St Bride's: News - Why we still celebrate the death of our Founder

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St Bride's: News

Why we still celebrate the death of our Founder

There are two major public holiday periods in our country: those spanning Christmas, and the other, of course, is Easter. And although they are inextricably linked in Christian terms, they are, of course, vastly different in reality.

For me, the meaning of Christmas is easy to explain. It was and still remains, a simple story. On the other hand, Easter is more profound and full of complexities. To draw something from the Easter story demands from me an effort of deep imagination, thought, and prayer.

It seems to me that the association of a sacred meal on Maundy Thursday with a sacred death a day later is extraordinary. Even more so, because 2,000 years have passed and we still seem to be immensely preoccupied with the ghastly, humiliating death of our founder. Why should this be so?

I believe that many Christians, and indeed non-believers who flock to cathedrals and churches in their tens of thousands at Easter, link moments of great stress and suffering in their lives with the images of Good Friday. Some even think inwardly of their own cross to bear and even their own crucifixion.

But Christianity does more than offer metaphor for comparison and adoption in a few extreme moments of human experience, however dramatic. It calls us to participate in the constant re-enactment of the holy supper and for us to be 'in that upper room' not only when the going is good for us, but also when the chips are down and the red lights are flashing.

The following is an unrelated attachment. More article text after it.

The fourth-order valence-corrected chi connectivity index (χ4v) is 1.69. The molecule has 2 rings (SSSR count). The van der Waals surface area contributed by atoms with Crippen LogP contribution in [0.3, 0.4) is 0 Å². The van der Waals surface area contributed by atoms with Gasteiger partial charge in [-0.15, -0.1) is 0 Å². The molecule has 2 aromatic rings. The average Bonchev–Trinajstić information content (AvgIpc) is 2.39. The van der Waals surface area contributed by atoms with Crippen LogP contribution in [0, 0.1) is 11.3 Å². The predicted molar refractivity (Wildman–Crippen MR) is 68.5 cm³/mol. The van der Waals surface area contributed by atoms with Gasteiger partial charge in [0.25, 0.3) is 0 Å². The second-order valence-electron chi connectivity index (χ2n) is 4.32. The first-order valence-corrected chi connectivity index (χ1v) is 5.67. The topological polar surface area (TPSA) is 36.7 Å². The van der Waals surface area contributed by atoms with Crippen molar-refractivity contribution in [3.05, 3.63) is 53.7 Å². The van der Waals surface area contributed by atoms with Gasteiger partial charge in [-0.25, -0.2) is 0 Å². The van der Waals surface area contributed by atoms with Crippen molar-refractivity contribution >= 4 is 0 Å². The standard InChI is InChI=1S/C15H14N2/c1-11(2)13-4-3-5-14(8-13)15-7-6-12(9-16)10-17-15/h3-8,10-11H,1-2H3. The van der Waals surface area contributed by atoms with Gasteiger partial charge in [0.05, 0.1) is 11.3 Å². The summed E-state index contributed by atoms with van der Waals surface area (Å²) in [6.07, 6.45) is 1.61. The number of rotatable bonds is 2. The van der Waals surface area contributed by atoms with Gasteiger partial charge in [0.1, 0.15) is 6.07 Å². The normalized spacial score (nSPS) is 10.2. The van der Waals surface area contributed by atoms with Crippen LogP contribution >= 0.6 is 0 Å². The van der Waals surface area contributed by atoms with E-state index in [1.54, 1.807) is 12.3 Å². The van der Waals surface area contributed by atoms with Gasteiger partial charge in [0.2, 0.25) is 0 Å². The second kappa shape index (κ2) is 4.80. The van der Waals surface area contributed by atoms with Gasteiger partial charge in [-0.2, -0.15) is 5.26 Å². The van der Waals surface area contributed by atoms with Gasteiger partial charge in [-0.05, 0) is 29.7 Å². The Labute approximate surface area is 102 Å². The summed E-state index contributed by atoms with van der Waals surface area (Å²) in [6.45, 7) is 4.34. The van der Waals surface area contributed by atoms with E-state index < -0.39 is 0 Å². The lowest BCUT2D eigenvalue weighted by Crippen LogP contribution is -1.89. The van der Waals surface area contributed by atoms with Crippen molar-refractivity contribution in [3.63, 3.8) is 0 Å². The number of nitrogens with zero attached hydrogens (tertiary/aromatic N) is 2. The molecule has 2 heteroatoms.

The culmination of this and every Holy Week completes an historical journey for us all. It is a journey which Jesus himself had not planned, but which somehow He knew would happen and end in tragedy. Each and every one of us is destined to make a similar journey and as true followers of Him, we ourselves can follow Him in that same journey.

Although our death will certainly not be on a cross, like His, there is a real message here, and it is this: if we can learn to travel with Him through His experiences, then surely He will travel with us through our own, for the simple reason that He has been there before us, all those years ago.

Jesus was gloriously ascended, as surely we must be. For me, that is the universal message of Christianity. And that is why, at this, the greatest of our festivals, we can look for hope and new life, in whatever the future has in store for us.

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